Split Files

Splitting your Script into multiple files.

As you work on your Monogatari game, you might find that your script.js file becomes very long and cumbersome to work with. This was an involved process in 1.4.1 but luckily, in Monogatari 2.0 it is now very easy to split your script into multiple files and for Monogatari to run all of them without issue.

Formatting Your Second Script File

In Monogatari 2.0, your second script file can be formatted the same way your first script file is formatted. For example, the script section of your script.js file might read:

monogatari.script ({
// The game starts here.
'Start': [
"y Hello there Protaganist-senpai!",
"y Wow after one line of dialog this is starting to feel pretty long.",
"y Let's jump to another label in another file!",
"jump theNextLabel",
]
});

And the script of your second script file can say:

monogatari.script ({
// The Game Continues!!
'theNextLabel': [
"y Yeah there we go! That feels so much better.",
"end"
]
});

And this will work just fine! All you have to do after that is make sure your index.html file actually reads the file.

Getting Monogatari to read your Split Files

All we need to do in order to achieve this is to edit our index.html file's source. Find this part of the source code:

<!-- Monogatari JavaScript Libraries -->
<script src="./engine/debug/debug.js"></script>
<script src="./engine/core/monogatari.js"></script>
<script src="./js/options.js"></script>
<script src="./js/storage.js"></script>
<script src="./js/script.js"></script>
<script src="./js/main.js"></script>

And we're going to add another <script src=""></script>, with the source pointing to your file. For example, if you named your file script2.js and put it in the same folder with script.js, then we would change this to:

<!-- Monogatari JavaScript Libraries -->
<script src="./engine/debug/debug.js"></script>
<script src="./engine/core/monogatari.js"></script>
<script src="./js/options.js"></script>
<script src="./js/storage.js"></script>
<script src="./js/script.js"></script>
<script src="./js/script2.js"></script>
<script src="./js/main.js"></script>

Just like that!

Note that these files will load in order from top to bottom, so if you have any conflicting labels that are the same between them, whatever's in the later files will overwrite the ones above them. Also note that main.js should be the last file in the list.

Internationalization with Split Files

Let's say you want to make your game multi-lingual, like in the Internationalization article. Split files can help to keep you organized with that too! Let's take this example from that page:

monogatari.script ({
'English':{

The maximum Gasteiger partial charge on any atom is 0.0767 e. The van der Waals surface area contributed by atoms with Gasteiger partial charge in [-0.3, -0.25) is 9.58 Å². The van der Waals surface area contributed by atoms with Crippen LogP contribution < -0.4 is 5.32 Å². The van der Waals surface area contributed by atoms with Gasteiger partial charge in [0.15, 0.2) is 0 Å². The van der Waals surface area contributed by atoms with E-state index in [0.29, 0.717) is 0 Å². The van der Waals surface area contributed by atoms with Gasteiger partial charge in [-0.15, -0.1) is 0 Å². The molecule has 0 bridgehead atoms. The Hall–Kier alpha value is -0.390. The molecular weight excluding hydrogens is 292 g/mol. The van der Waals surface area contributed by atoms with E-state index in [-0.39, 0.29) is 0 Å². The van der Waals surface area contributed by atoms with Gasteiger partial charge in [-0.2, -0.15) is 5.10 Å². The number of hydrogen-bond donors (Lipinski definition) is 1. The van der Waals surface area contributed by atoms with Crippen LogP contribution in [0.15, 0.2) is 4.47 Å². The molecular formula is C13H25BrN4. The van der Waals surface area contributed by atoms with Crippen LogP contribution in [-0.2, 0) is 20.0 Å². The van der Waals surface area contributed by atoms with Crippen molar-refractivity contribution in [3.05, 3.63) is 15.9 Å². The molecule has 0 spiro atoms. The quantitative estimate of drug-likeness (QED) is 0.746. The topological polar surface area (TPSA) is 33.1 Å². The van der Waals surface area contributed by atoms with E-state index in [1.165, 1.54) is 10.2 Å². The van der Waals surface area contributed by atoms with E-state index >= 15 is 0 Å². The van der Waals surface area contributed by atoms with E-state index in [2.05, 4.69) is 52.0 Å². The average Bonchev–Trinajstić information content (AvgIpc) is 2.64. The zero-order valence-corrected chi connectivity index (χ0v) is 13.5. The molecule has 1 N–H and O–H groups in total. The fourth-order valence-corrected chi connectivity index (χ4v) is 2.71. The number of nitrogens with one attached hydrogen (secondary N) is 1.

'Start':[
'Hi, welcome to your first Visual Novel with Monogatari.'
]
},
'Español':{
'Start':[
'Hola, bienvenido a tu primer Novela Visual con Monogatari.'
]
}
});

If you like, you could split this up into two files, like this:

script.js
scriptES.js
script.js
monogatari.script ({
'English':{
'Start':[
'Hi, welcome to your first Visual Novel with Monogatari.'
]
}
});
scriptES.js
monogatari.script ({
'Español':{
'Start':[
'Hola, bienvenido a tu primer Novela Visual con Monogatari.'
]
}
});

Then just make sure your index.html file points to scriptES.js and you're on your way!

Another Way, for Splitting Internationalized Files

After looking at the above two examples, you might want to split up files to help organize your story into chapters, and also have multiple languages at the same time! Unfortunately, if you did that by combining the above examples, you would more than likely come across a "Start Label Was Not Found" error.

This would happen because although the monogatari.script() method adds new labels, if any label names conflict with already existing ones, it replaces them. Normally this is fine, but when working with Multi-Language games, the "English" label would be replaced in the second file, overwriting all of the work you did at run time! Luckily, there's a way around this.

monogatari.label('yourLabelName','English',[
"Let's continue the story here without issue!",
]);

monogatari.label() looks at its arguments, first the name of the label you want to write to inside the monogatari._script object, and then if the next argument is a string, it processes that as a language. After that, it takes an array, and from there you just write the script to your game, the same way you do the script for a label, normally!

You can also use monogatari.label() for all of your labels. You have plenty of options!